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Primary alveolar macrophages exposed to diesel particulate matter increase RAGE expression and activate RAGE signaling.
Cell Tissue Res.
PUBLISHED: 01-08-2014
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Receptors for advanced glycation end-products (RAGE) are members of the immunoglobulin superfamily of cell-surface receptors implicated in mechanisms of pulmonary inflammation. In the current study, we test the hypothesis that RAGE mediates inflammation in primary alveolar macrophages (AMs) exposed to diesel particulate matter (DPM). Quantitative RT-PCR and immunoblotting revealed that RAGE was up-regulated in Raw264.7 cells, an immortalized murine macrophage cell line and primary AMs exposed to DPM for 2 h. Because DPM increased RAGE expression, we exposed Raw264.7 cells and primary AMs isolated from RAGE null and wild-type (WT) mice to DPM prior to the assessment of inflammatory signaling intermediates. DPM led to the activation of Rat sarcoma GTPase (Ras), p38 MAPK and NF-?B in WT AMs and, when compared to WT AMs, these intermediates were diminished in DPM-exposed AMs isolated from RAGE null mice. Furthermore, cytokines implicated in inflammation, including IL-4, IL-12, IL-13 and TNF?, were all significantly decreased in DPM-exposed RAGE null AMs compared to similarly exposed WT AMs. These results demonstrate that diesel-induced inflammatory responses by primary AMs are mediated, at least in part, via RAGE signaling mechanisms. Further work may show that RAGE signaling in both alveolar epithelial cells and resident macrophages is a potential target in the treatment of inflammatory lung diseases exacerbated by environmental pollution.
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Oxidative stress decreases functional airway mannose binding lectin in COPD.
PLoS ONE
PUBLISHED: 01-01-2014
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We have previously established that a defect in the ability of alveolar macrophages (AM) to phagocytose apoptotic cells (efferocytosis) and pathogens is a potential therapeutic target in COPD. We further showed that levels of mannose binding lectin (MBL; required for effective macrophage phagocytic function) were reduced in the airways but not circulation of COPD patients. We hypothesized that increased oxidative stress in the airway could be a cause for such disturbances. We therefore studied the effects of oxidation on the structure of the MBL molecule and its functional interactions with macrophages. Oligomeric structure of plasma derived MBL (pdMBL) before and after oxidation (oxMBL) with 2,2'-azobis(2-methylpropionamidine)dihydrochroride (AAPH) was investigated by blue native PAGE. Macrophage function in the presence of pd/oxMBL was assessed by measuring efferocytosis, phagocytosis of non-typeable Haemophilus influenzae (NTHi) and expression of macrophage scavenger receptors. Oxidation disrupted higher order MBL oligomers. This was associated with changed macrophage function evident by a significantly reduced capacity to phagocytose apoptotic cells and NTHi in the presence of oxMBL vs pdMBL (eg, NTHi by 55.9 and 27.0% respectively). Interestingly, oxidation of MBL significantly reduced macrophage phagocytic ability to below control levels. Flow cytometry and immunofluorescence revealed a significant increase in expression of macrophage scavenger receptor (SRA1) in the presence of pdMBL that was abrogated in the presence of oxMBL. We show the pulmonary macrophage dysfunction in COPD may at least partially result from an oxidative stress-induced effect on MBL, and identify a further potential therapeutic strategy for this debilitating disease.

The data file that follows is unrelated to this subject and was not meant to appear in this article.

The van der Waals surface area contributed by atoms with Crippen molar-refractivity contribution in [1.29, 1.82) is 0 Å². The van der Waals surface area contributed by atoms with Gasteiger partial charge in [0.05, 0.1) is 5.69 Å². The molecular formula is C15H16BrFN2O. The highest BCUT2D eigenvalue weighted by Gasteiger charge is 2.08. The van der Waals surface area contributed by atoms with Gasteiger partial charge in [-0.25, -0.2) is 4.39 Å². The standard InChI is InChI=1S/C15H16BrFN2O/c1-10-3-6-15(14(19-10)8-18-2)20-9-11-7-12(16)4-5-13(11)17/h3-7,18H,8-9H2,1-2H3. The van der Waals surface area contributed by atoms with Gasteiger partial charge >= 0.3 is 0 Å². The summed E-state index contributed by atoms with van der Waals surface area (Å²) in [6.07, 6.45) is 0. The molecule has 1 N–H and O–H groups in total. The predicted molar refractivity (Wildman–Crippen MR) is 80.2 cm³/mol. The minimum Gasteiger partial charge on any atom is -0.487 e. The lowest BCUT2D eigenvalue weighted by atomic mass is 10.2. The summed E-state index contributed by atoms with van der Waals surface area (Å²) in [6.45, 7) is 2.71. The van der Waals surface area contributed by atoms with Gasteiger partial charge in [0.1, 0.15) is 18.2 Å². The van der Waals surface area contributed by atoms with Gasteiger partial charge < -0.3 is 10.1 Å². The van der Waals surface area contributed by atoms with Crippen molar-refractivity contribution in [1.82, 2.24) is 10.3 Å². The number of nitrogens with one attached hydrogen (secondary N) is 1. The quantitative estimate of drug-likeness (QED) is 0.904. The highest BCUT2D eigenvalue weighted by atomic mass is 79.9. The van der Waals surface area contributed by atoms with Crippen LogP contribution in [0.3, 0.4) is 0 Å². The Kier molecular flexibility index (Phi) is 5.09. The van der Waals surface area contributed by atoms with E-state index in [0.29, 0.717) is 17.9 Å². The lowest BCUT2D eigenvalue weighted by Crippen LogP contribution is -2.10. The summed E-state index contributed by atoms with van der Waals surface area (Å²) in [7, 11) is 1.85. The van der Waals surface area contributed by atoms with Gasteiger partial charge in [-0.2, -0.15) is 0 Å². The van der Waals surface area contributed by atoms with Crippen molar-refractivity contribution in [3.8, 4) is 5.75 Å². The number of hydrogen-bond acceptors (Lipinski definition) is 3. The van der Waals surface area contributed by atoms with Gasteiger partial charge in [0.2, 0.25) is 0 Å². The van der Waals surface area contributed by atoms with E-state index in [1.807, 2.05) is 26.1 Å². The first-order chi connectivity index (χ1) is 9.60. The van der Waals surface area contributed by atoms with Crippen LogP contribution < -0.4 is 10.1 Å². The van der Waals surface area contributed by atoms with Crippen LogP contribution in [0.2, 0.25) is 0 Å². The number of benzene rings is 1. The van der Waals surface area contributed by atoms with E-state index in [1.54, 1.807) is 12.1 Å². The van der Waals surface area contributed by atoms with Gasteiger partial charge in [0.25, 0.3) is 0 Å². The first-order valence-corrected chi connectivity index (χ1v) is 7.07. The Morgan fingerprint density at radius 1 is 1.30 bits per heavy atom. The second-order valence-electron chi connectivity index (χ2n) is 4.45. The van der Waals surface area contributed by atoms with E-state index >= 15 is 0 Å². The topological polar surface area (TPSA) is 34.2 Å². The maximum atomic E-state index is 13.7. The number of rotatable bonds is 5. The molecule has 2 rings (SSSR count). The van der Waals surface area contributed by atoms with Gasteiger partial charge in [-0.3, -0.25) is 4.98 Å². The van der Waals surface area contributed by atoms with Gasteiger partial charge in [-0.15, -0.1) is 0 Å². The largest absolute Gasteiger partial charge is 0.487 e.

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Enhanced cytotoxic function of natural killer and natural killer T-like cells associated with decreased CD94 (Kp43) in the chronic obstructive pulmonary disease airway.
Respirology
PUBLISHED: 08-31-2013
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Natural killer (NK) and natural killer T (NKT)-like cells represent a small but important proportion of effector lymphocytes that we have previously shown to be major sources of pro-inflammatory cytokines and granzymes. We hypothesized that these cells would be increased in the airway in chronic obstructive pulmonary disease (COPD), accompanied by reduced expression of the inhibitory receptor CD94 (Kp43) and increased expression of cytotoxic mediators granzyme B and perforin.